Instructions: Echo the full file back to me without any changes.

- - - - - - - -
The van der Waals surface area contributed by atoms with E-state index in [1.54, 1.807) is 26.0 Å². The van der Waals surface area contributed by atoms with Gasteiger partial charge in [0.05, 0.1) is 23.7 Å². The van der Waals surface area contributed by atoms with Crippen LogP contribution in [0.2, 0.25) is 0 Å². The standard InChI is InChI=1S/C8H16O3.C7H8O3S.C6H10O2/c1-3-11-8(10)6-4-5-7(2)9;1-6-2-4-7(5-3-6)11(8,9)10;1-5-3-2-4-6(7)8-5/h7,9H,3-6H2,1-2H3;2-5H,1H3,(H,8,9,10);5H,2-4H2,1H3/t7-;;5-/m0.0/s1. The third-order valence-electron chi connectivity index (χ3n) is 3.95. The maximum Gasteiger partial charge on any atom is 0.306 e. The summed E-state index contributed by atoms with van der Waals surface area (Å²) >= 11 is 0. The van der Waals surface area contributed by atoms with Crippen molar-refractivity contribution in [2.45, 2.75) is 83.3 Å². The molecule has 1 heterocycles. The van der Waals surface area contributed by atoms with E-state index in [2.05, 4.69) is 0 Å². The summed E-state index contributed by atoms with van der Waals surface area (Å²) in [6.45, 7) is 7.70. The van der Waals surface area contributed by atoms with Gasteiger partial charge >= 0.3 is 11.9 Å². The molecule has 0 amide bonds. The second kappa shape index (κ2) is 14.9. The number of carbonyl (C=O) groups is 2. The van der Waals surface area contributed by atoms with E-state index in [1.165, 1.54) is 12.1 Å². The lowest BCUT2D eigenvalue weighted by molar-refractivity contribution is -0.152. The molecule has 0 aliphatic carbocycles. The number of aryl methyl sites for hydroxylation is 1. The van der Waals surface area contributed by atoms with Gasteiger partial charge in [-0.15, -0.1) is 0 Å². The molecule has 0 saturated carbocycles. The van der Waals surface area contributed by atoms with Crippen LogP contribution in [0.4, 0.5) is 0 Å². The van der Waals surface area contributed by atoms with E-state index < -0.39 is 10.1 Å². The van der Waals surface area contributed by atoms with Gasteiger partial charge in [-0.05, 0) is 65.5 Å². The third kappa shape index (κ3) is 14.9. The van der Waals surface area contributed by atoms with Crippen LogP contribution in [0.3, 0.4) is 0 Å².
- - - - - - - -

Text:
The van der Waals surface area contributed by atoms with E-state index in [1.54, 1.807) is 26.0 Å². The van der Waals surface area contributed by atoms with Gasteiger partial charge in [0.05, 0.1) is 23.7 Å². The van der Waals surface area contributed by atoms with Crippen LogP contribution in [0.2, 0.25) is 0 Å². The standard InChI is InChI=1S/C8H16O3.C7H8O3S.C6H10O2/c1-3-11-8(10)6-4-5-7(2)9;1-6-2-4-7(5-3-6)11(8,9)10;1-5-3-2-4-6(7)8-5/h7,9H,3-6H2,1-2H3;2-5H,1H3,(H,8,9,10);5H,2-4H2,1H3/t7-;;5-/m0.0/s1. The third-order valence-electron chi connectivity index (χ3n) is 3.95. The maximum Gasteiger partial charge on any atom is 0.306 e. The summed E-state index contributed by atoms with van der Waals surface area (Å²) >= 11 is 0. The van der Waals surface area contributed by atoms with Crippen molar-refractivity contribution in [2.45, 2.75) is 83.3 Å². The molecule has 1 heterocycles. The van der Waals surface area contributed by atoms with E-state index in [2.05, 4.69) is 0 Å². The summed E-state index contributed by atoms with van der Waals surface area (Å²) in [6.45, 7) is 7.70. The van der Waals surface area contributed by atoms with Gasteiger partial charge >= 0.3 is 11.9 Å². The molecule has 0 amide bonds. The second kappa shape index (κ2) is 14.9. The number of carbonyl (C=O) groups is 2. The van der Waals surface area contributed by atoms with E-state index in [1.165, 1.54) is 12.1 Å². The lowest BCUT2D eigenvalue weighted by molar-refractivity contribution is -0.152. The molecule has 0 aliphatic carbocycles. The number of aryl methyl sites for hydroxylation is 1. The van der Waals surface area contributed by atoms with Gasteiger partial charge in [-0.15, -0.1) is 0 Å². The molecule has 0 saturated carbocycles. The van der Waals surface area contributed by atoms with Crippen LogP contribution in [0.4, 0.5) is 0 Å². The van der Waals surface area contributed by atoms with E-state index < -0.39 is 10.1 Å². The van der Waals surface area contributed by atoms with Gasteiger partial charge in [-0.05, 0) is 65.5 Å². The third kappa shape index (κ3) is 14.9. The van der Waals surface area contributed by atoms with Crippen LogP contribution in [0.3, 0.4) is 0 Å².